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Amid Russia's ongoing war, around 340,000 children in the country entered first grade on Sep. 1, the first official year of school for children in Ukraine, Deputy Education Minister Andrii Vitrenko said on Aug. 31.
The figure is a 4.6% increase from 2022 when 325,000 children started school. Ukraine begins the new school year on Sep. 1, known as Knowledge Day.
This is the second year students are starting school the school year since Russia launched its full-scale invasion, which has destroyed or damaged thousands of schools and prevented over two million students from attending school as normal.
Only a third of children in Ukraine go to school in-person, according to UNICEF, citing the latest school enrollment data. Continued Russian attacks mean that a third learn fully online, and another third learn in a hybrid approach.
Educational institutions in areas that are close to hostilities remain shut as schools are often a target for Russian forces.
On Aug. 23, a Russian attack drone struck a school in Romny, Sumy Oblast, killing four people and injuring four others.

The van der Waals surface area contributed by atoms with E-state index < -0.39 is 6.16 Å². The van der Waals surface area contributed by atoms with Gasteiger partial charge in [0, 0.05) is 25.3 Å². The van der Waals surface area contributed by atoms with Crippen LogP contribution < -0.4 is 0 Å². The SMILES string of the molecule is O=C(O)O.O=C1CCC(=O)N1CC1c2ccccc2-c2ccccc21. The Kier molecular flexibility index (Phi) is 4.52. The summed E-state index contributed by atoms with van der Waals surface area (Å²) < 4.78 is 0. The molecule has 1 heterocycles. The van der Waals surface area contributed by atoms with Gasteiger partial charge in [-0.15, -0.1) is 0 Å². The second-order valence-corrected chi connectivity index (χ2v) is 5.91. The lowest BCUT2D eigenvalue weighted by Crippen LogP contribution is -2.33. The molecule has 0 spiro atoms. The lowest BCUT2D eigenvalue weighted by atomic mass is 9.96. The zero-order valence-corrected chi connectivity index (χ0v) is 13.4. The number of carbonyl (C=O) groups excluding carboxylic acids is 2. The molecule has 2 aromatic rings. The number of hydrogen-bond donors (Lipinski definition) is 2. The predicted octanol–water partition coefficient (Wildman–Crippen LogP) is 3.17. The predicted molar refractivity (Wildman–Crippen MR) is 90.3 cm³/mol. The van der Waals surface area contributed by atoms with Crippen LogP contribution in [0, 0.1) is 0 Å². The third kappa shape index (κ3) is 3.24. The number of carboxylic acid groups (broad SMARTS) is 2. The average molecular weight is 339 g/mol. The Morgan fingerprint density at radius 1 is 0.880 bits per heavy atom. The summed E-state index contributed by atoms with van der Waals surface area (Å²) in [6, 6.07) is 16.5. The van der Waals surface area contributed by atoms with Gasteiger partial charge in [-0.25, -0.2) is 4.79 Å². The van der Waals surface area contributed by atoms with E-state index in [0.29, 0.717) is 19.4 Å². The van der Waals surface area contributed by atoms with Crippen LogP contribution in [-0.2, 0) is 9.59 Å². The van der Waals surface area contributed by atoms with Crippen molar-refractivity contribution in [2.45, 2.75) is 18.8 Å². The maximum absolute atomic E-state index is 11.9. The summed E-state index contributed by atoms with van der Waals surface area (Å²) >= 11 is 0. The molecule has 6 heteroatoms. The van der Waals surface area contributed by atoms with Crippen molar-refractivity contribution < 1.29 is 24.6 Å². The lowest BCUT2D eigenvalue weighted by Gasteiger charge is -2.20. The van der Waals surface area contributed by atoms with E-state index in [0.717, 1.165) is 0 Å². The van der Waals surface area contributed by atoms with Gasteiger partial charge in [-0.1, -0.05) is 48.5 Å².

The bodies of the school principal, deputy principal, secretary, and librarian were retrieved from under the rubble. They were in the building to prepare for the start of the school year.
The government has allocated Hr 1.5 billion (about $40 million) to provide bomb shelters in schools. Currently, 76% of educational institutions have access to them.
Kyiv has shelters in 417 out of its 420 schools, with most educational institutions in the capital opting for in-person teaching this year, Kyiv Mayor Vitali Klitschko said on Sep. 1.
According to the city council, 240,000 children will attend school in Kyiv in-person, a huge increase from 94,000 in September 2022. At that time, 26% of Kyiv's students were either abroad or living in other regions of Ukraine.
In Kyiv, 25,000 children will enter school on Sep. 1, a number close to pre-war levels, officials said.